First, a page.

The Appellate Blog



Appellate Counsel Dodges Ineffective Counsel Tag for Choice of Points on Appeal

Posted: February 19, 2018

A defendant who admitted kicking, beating, and strangling a man to death lost his bid for a new trial based on the supposed ineffective assistance of appellate counsel in Meiners v. State, No. SC96278 (Jan. 23, 2018) . In the underlying trial, the defendant was convicted of second-degree murder, but the trial court had refused to submit instructions on the lesser-included offenses of voluntary and involuntary manslaughter. Defendant took a direct appeal from that conviction, but his appellate counsel did not argue for reversal based on these missing instructions. When the conviction was affirmed, the Defendant sought post-conviction relief by attacking his appellate lawyer’s performance.


What we call “post-conviction relief” describes the process for one convicted of a felony in Missouri to challenge that conviction even after losing on direct appeal. It’s a limited rule that only allows for claims of jurisdictional, constitutional, or sentencing error. And because the Sixth Amendment guarantees those accused of federal or state crimes the right to effective assistance of counsel, the conduct of the defendant’s lawyers is often center stage.

So it was in Meiners. The defendant-petitioner argued that his appellate lawyer failed to claim on appeal that the trial court erred in refusing to submit his jury instructions for both voluntary and involuntary manslaughter. The problem on the voluntary manslaughter issue was that by any objective analysis, the trial judge had gotten it right – there just was no evidence that defendant’s actions were the result of sudden passion, which is the critical element of a voluntary manslaughter case. The Supreme Court thus endorsed appellate counsel’s decision to forgo that fight.

The involuntary manslaughter issue was trickier. Indeed, it gave rise to a dissent. Ultimately, the majority opinion written by Judge Russell absolved appellate counsel, but Judges Fisher and Wilson found her failure to raise the issue at odds with the standard of care.

So what happened? Just after Meiners’ conviction had been affirmed on direct appeal, the Court held in State v. Jackson, 433 S.W.3d 390 ,404 (Mo. 2014), that it was effectively error for a trial court not to include involuntary manslaughter as a lesser-included offense when a second-degree murder charge is submitted to the jury. The required proof on the two crimes is the same but for the mental element, which makes involuntary manslaughter what is called a “nested” lesser-included offense of second-degree murder. According to Jackson, in these circumstances, the jury should be allowed to decide whether the evidence supports a finding that the defendant acted with “knowledge” (second-degree murder) or whether he was merely “reckless” (involuntary manslaughter).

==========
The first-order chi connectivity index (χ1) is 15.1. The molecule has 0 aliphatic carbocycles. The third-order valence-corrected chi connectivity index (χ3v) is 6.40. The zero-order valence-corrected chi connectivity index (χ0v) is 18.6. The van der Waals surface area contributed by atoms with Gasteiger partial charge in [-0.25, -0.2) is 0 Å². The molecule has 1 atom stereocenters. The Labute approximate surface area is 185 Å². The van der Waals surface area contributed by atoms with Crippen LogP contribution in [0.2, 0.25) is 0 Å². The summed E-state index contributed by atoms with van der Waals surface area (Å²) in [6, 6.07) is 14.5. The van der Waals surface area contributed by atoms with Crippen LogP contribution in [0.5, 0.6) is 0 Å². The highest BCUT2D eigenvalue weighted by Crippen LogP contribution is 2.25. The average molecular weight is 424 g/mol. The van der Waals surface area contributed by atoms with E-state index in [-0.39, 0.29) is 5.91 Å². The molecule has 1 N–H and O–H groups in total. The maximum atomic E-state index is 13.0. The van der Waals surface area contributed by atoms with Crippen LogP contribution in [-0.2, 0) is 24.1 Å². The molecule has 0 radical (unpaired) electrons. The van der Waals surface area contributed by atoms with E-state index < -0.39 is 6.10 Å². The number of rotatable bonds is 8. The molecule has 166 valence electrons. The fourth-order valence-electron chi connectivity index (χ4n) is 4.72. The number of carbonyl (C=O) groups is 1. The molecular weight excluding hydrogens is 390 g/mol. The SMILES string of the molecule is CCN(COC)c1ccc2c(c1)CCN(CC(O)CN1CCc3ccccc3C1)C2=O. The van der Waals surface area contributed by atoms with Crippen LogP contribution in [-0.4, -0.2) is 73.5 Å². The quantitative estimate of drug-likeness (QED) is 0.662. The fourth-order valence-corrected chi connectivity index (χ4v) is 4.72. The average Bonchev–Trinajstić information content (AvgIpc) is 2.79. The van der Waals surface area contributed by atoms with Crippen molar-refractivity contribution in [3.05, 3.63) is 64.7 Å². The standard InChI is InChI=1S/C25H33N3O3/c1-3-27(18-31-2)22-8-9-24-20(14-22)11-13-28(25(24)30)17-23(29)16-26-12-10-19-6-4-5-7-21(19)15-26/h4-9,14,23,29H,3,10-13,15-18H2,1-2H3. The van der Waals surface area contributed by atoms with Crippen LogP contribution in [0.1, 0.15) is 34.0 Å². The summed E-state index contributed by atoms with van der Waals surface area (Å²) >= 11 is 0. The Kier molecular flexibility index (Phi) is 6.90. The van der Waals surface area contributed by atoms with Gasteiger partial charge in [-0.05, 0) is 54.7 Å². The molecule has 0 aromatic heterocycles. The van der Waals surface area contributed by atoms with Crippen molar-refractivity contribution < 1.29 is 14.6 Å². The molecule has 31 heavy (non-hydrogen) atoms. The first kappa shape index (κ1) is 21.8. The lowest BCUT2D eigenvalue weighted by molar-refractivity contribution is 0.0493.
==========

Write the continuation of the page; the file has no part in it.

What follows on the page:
The question for the Court was whether before Jackson Missouri law regarding nested lesser-included offenses was so clear and apparent that any reasonably competent attorney would have raised the issue on appeal. The majority simply couldn’t get there. The Court detailed the work the Jackson opinion did in bringing together several aspects Missouri’s instructional law jurisprudence to be the first opinion to say that “there is essentially always a basis in the evidence to instruct on nested lesser-included offenses.” Given that, the Court couldn’t look back and say counsel was incompetent for having failed to predict Jackson’s holding.

Judge Wilson’s dissent expected more from appellant’s counsel. To him, the issue was clearly enough established that it was prudent to raise the point on appeal. Judge Fisher joined in the dissent’s analysis on appellate counsel’s misstep, but concurred in the Court’s result because even if the issue should have been raised by appellant’s counsel, there was no way to show prejudice, an issue Judge Wilson didn’t address.

Practice Tip: The standards governing ineffective assistance of counsel and civil legal malpractice claims are basically the same. So lawyers deciding what issues to raise on appeal take note. It is entirely possible for the failure to raise an argument you don’t think much of on appeal to lead to a malpractice claim if the position is shown in a later case to have been a winning point.

Bonus Practice Tip. Meiners appellate counsel escaped the ineffective assistance of counsel tag in this case, but the next lawyer failing to ask for a nested lesser-included charge or failing to appeal its denial may not be so lucky. The court hinted strongly that this may “amount to ineffective assistance if not raised today in light of Jackson.”